Austria despaired of the Croatian nobility's ability to stop the Turks. So, in 1522, the Emperor Ferdinand established the Military Frontier (in Serbo-Croat: Vojna Krajina).He populated it with soldier-settlers called Grenzer (frontiersmen). In exchange for perpetual military service, these refugees from Turkish conquest were given land, the right to choose their captains and freedom to practice their Orthodox faith.In revolution-wracked 1848, the Croatian nobles named aGrenzer general, Josip Jelacic, their ban (governor)
NEWS
By Dallas Morning News | August 4, 1995
ZAGREB, Croatia -- As Croatia teetered on the brink of war, U.S. Ambassador Peter Galbraith said last night that his secret meeting with rebel Krajina Serbs had produced enough concrete concessions to keep the peace.Mr. Galbraith spoke to reporters after presenting the peace plan to Croatian President Franjo Tudjman. There was no immediate response from Mr. Tudjman, who was meeting with his national security advisers. And 100,000 Croatian soldiers remained poised to attack the Krajina region.
NEWS
By Fawn Vrazo and Fawn Vrazo,Knight-Ridder News Service | September 14, 1995
GRUBORI, Croatia -- Farm animals wander through this once-vibrant hamlet. Goats badly in need of milking stand on porches. Starving pigs root through trash. Donkeys bray in the gardens, while distressed sheep huddle against stone walls. The air is filled with constant wailing from hungry cats.When winter comes, the animals probably will die.Like the people.Grubori's human residents are all dead or departed. Six were killed late last month in a massacre that is being shrugged off in Croatia as one of war's mishaps.
NEWS
By DANIEL BERGER | August 19, 1995
Austria despaired of the Croatian nobility's ability to stop the Turks. So, in 1522, the Emperor Ferdinand established the Military Frontier (in Serbo-Croat: Vojna Krajina).He populated it with soldier-settlers called Grenzer (frontiersmen). In exchange for perpetual military service, these refugees from Turkish conquest were given land, the right to choose their captains and freedom to practice their Orthodox faith.In revolution-wracked 1848, the Croatian nobles named aGrenzer general, Josip Jelacic, their ban (governor)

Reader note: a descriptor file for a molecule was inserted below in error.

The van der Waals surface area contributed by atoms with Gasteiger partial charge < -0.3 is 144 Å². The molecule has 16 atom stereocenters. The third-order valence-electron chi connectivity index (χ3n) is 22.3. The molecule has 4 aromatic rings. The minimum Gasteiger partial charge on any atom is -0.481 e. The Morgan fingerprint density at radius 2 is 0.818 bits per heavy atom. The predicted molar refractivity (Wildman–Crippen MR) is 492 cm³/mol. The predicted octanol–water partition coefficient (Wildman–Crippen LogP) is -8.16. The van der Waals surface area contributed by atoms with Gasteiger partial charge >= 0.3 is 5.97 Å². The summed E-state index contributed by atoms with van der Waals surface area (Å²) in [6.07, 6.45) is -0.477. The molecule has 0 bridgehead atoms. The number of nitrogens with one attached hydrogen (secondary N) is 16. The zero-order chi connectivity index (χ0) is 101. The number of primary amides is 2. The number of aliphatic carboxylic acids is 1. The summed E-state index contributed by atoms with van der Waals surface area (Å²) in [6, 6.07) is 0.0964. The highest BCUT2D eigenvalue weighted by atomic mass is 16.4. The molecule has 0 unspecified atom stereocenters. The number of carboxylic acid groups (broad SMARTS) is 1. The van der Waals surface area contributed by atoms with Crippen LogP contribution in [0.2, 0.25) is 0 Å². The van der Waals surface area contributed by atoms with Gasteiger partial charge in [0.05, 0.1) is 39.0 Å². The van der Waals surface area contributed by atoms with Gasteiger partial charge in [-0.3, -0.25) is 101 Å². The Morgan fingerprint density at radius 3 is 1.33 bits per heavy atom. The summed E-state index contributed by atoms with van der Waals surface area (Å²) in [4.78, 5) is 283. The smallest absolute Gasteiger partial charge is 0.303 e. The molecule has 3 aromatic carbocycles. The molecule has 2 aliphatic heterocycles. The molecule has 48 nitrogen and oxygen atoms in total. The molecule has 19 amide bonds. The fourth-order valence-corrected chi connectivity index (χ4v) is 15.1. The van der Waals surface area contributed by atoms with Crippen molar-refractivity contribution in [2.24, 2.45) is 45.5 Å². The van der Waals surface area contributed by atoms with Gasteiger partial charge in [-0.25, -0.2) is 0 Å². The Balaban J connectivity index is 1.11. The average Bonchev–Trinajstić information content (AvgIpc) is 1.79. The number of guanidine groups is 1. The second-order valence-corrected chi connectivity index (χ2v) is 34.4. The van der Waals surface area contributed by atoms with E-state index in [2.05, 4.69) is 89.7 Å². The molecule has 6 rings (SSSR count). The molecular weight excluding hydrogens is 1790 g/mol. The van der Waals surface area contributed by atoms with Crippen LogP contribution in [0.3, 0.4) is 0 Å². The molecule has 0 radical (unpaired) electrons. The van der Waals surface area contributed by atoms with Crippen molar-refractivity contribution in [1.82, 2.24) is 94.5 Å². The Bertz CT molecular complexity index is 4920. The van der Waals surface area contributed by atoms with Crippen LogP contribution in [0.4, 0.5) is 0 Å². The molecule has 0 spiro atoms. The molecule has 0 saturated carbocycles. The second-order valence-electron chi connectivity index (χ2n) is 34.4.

NEWS
August 8, 1995
The Croatian invasion of Krajina is another step in the inexorable ethnic partition of the former Yugoslavia.This military action has been in the works since Croatian Serbs seized control of the area in 1991. Before counter-attacking, though, Croatia needed to acquire armaments and train men. Thanks to long borders with Austria and Hungary, the U.N. arms embargo was never a problem. When Croatia had an army ready to go, it set about reconquering the areas it lost four years earlier. Its greatest successes were where the Croatian Serbian supply lines to Serbia were longest and most tenuous.
NEWS
By New York Times News Service | August 7, 1995
KUZMIN, Yugoslavia -- After viewing themselves as victors against Muslims and Croats for the past four years, tens of thousands of Serbs found themselves refugees yesterday, a humiliating role reversal for a people proud of their skills as warriors.Riding tractors, hunched in trailers and astride horses, they poured from Croatia into Bosnia in one of the biggest exoduses of refugees in the fighting since Yugoslavia broke up in 1991. Many were moving on into Yugoslavia, and some were already showing up in Belgrade, the capital.
NEWS
By Dallas Morning News | August 4, 1995
ZAGREB, Croatia -- As Croatia teetered on the brink of war, U.S. Ambassador Peter Galbraith said last night that his secret meeting with rebel Krajina Serbs had produced enough concrete concessions to keep the peace.Mr. Galbraith spoke to reporters after presenting the peace plan to Croatian President Franjo Tudjman. There was no immediate response from Mr. Tudjman, who was meeting with his national security advisers. And 100,000 Croatian soldiers remained poised to attack the Krajina region.
NEWS
By DAN FESPERMAN | February 12, 1995
Berlin -- If you've ever wondered why the war in Bosnia seems as if it will never end, here's a short but illuminating quiz:Question One. When did international mediators first warn the Bosnian Serbs that "time is running out" for peace negotiations?Two years and a month ago. The latest such warning came from the French during the past two weeks. For some reason the Serbs didn't take it seriously.Question Two. When did the news media report that a fierce Serbian attack was "tightening a noose around" the Muslim enclave of Bihac?
NEWS
April 5, 1994
The Croatian army and rebel Krajina Serb forces began pulling back heavy weapons near ZADAR after a cease-fire agreement aimed at formally ending their 1991 war took effect in the morning.The Red Cross has suspended plans for immediate evacuation of thousands of Muslims and Croats from PRIJEDOR, scene of recent ethnic violence, after Bosian Serb leader Radovan Karadzic placed drastic limits on the number of people he would allow to go.